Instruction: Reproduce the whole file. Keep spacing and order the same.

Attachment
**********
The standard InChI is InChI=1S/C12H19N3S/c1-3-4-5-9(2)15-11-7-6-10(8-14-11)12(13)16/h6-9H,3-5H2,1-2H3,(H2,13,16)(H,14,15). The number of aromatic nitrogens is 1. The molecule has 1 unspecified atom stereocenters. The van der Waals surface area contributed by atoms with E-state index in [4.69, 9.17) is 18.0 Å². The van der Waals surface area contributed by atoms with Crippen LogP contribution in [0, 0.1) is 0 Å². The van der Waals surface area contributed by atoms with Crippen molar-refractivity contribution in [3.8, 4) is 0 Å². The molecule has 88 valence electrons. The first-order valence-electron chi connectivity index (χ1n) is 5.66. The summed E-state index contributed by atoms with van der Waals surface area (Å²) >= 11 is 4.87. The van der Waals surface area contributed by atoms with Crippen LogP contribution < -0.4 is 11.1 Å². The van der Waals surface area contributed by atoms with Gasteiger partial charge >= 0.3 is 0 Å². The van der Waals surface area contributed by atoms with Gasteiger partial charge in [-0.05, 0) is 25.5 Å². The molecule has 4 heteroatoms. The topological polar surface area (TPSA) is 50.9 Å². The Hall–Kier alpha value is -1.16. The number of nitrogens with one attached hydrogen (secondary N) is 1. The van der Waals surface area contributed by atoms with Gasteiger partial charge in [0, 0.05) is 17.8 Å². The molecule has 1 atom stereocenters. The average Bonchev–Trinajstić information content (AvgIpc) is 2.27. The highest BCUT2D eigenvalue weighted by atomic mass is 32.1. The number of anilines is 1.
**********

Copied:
The standard InChI is InChI=1S/C12H19N3S/c1-3-4-5-9(2)15-11-7-6-10(8-14-11)12(13)16/h6-9H,3-5H2,1-2H3,(H2,13,16)(H,14,15). The number of aromatic nitrogens is 1. The molecule has 1 unspecified atom stereocenters. The van der Waals surface area contributed by atoms with E-state index in [4.69, 9.17) is 18.0 Å². The van der Waals surface area contributed by atoms with Crippen LogP contribution in [0, 0.1) is 0 Å². The van der Waals surface area contributed by atoms with Crippen molar-refractivity contribution in [3.8, 4) is 0 Å². The molecule has 88 valence electrons. The first-order valence-electron chi connectivity index (χ1n) is 5.66. The summed E-state index contributed by atoms with van der Waals surface area (Å²) >= 11 is 4.87. The van der Waals surface area contributed by atoms with Crippen LogP contribution < -0.4 is 11.1 Å². The van der Waals surface area contributed by atoms with Gasteiger partial charge >= 0.3 is 0 Å². The van der Waals surface area contributed by atoms with Gasteiger partial charge in [-0.05, 0) is 25.5 Å². The molecule has 4 heteroatoms. The topological polar surface area (TPSA) is 50.9 Å². The Hall–Kier alpha value is -1.16. The number of nitrogens with one attached hydrogen (secondary N) is 1. The van der Waals surface area contributed by atoms with Gasteiger partial charge in [0, 0.05) is 17.8 Å². The molecule has 1 atom stereocenters. The average Bonchev–Trinajstić information content (AvgIpc) is 2.27. The highest BCUT2D eigenvalue weighted by atomic mass is 32.1. The number of anilines is 1.